These videos are all available on YouTube. Most can be easily accessed by going to my YouTube channel.
Brass Embouchures and Air Stream Direction. This video is one of the earliest ones I made about embouchures. It shows how the brass embouchure air stream direction is dependent upon the mouthpiece placement.
The Brass Embouchure Motion. This video covers the motion that all brass players make when changing registers, often unconsciously. It covers the two basic types of embouchure motions, pushing the mouthpiece and lips together up to ascend or pulling them down to ascend.
The Three Basic Brass Embouchure Types. Using a brass player’s air stream direction and embouchure motion three basic patterns emerge that all brass players fit into. This video discusses the playing characteristics of each of these three embouchure types.
Brass Embouchures: A Guide for Teachers and Players. This 50 minute presentation was given at the 2009 North Carolina Music Educators Conference. The videos are essentially my slide show, video clips, and narration of this presentation. To date, this is my most complete discussion on brass embouchure types and how to apply that understanding in pedagogy and practice.
The Upstream Brass Embouchure was my “pilot” video on brass embouchures. I had just gotten the video equipment and wanted to test it out to see how well it could capture the various embouchure characteristics I was interested in documenting, including all the brass instruments. At the same time I wanted to provide some evidence that it is possible to play with an upstream embouchure on all the brass instruments, provided the player’s anatomy is suited for it.
A Tubist’s Embouchure: A Case Study. This video shows one particular tuba student with embouchure issues he was not even aware of. Using the knowledge of the three basic embouchure types as a model, it is possible to help troubleshoot embouchure problems much more accurately and earlier than is possible by simply using the sound as a guide.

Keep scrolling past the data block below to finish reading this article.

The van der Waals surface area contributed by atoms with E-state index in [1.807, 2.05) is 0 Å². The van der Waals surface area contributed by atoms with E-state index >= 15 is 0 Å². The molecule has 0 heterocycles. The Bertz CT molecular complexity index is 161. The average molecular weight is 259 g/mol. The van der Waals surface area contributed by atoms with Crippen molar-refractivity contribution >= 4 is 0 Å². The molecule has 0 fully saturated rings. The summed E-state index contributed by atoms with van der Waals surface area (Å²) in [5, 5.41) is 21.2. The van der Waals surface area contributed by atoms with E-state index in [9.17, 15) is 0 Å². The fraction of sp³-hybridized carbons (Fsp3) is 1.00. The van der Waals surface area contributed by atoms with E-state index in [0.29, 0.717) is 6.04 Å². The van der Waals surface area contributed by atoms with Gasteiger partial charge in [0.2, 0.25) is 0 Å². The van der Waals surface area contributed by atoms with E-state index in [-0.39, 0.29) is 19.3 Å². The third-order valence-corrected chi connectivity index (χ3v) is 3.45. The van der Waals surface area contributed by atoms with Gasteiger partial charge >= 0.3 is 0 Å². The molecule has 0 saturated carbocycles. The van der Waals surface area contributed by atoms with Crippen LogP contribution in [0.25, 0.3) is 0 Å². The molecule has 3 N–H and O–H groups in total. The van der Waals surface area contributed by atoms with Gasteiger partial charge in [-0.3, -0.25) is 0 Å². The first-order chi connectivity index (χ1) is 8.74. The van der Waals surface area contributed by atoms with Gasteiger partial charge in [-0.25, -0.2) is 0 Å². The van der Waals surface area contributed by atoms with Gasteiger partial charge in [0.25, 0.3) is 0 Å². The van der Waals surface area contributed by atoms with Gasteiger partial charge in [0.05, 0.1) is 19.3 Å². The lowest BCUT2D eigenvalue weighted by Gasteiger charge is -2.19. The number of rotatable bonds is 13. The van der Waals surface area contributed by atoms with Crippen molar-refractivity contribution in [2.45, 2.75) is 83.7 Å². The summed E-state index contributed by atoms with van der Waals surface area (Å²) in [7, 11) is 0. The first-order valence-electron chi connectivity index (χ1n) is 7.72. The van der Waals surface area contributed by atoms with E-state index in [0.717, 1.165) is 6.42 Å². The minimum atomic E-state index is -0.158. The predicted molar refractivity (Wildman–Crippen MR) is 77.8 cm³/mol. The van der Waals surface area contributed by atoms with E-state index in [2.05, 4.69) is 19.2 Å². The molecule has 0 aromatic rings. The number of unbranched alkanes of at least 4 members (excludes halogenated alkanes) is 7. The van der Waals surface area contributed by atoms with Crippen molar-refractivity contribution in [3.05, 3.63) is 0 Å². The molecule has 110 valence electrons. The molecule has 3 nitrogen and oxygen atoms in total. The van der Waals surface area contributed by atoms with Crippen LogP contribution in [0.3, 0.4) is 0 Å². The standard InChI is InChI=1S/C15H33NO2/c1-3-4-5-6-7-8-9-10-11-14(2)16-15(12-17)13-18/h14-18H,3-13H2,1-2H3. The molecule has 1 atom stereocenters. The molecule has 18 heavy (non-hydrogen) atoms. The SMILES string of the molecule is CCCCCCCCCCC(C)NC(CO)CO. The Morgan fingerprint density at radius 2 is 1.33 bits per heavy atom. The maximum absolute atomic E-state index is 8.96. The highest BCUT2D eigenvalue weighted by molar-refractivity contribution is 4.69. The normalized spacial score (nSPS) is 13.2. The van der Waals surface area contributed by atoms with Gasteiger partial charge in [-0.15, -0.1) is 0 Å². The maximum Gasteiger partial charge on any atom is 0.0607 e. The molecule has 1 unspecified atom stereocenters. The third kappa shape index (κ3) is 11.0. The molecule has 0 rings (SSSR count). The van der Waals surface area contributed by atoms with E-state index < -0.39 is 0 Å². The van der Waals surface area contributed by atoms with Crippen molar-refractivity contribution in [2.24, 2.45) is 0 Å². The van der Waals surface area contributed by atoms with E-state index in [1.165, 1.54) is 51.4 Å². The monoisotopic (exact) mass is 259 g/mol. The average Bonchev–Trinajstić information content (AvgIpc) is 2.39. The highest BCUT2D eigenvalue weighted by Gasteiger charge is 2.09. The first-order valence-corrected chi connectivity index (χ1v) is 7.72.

Embouchure Questions and Comments. My videos have generated a lot of discussion online. In this video I wanted to address some of the questions and comments I got and try to clear up some of misunderstandings about my approach to studying brass embouchures.
Embouchure Dysfunction. There are a handful of high profile teacher/performers who have developed a reputation for helping players with serious embouchure troubles, yet most of them never appear to address basic embouchure characteristics. In this 2 part video I show examples of embouchure dysfunction and how these players’ embouchure form deviates from the three basic embouchure types in one or more ways. It is my belief that an understanding of the basic embouchure types would make embouchure troubleshooting much more efficient than is currently used by most experts.
Embouchure Misconceptions: Five Myths About Brass Embouchures. When I discuss brass embouchures I frequently hear many people repeating some form of the same five misconceptions about brass embouchure form and function. In this video I address the following myths about embouchures: 1. You should model your own embouchure after another player’s, 2. Embouchures are too complex to analyze, 3. There are no embouchure problems, only breathing problems, 4. The best way to develop your embouchure is through a purely musical approach, and 5. The mouthpiece should be centered with more top lip inside the mouthpiece.
The Double Buzz. A common issue with many brass players ranging from beginners to experienced players, the double buzz has several different possible causes. In this video I discuss a few of them and show how a proper understanding of the actual source of the problem is essential for correcting a double buzz.
Free Buzzing For Brass Players. This video discusses an easy exercise that brass players can do away from their instrument to help them build embouchure strength and control.
BTRB For Unaccompanied Trombone by David Cope. I opened this particular recital with this unconventional piece. It was a lot of fun performing this work for the shock value, and I managed to not hurt myself so badly that I couldn’t play the rest of the recital.
A Visit From St. Nick, composed and arranged by David Wilken set to the popular Christmas poem. This video is the premier performance of this composition by the Asheville Jazz Orchestra featuring Rodney Hagans as the narrator.
Elsa’s Procession to the Cathedral, composed by Richard Wagner and performed by the Land of the Sky Symphonic Band, with me at the podium.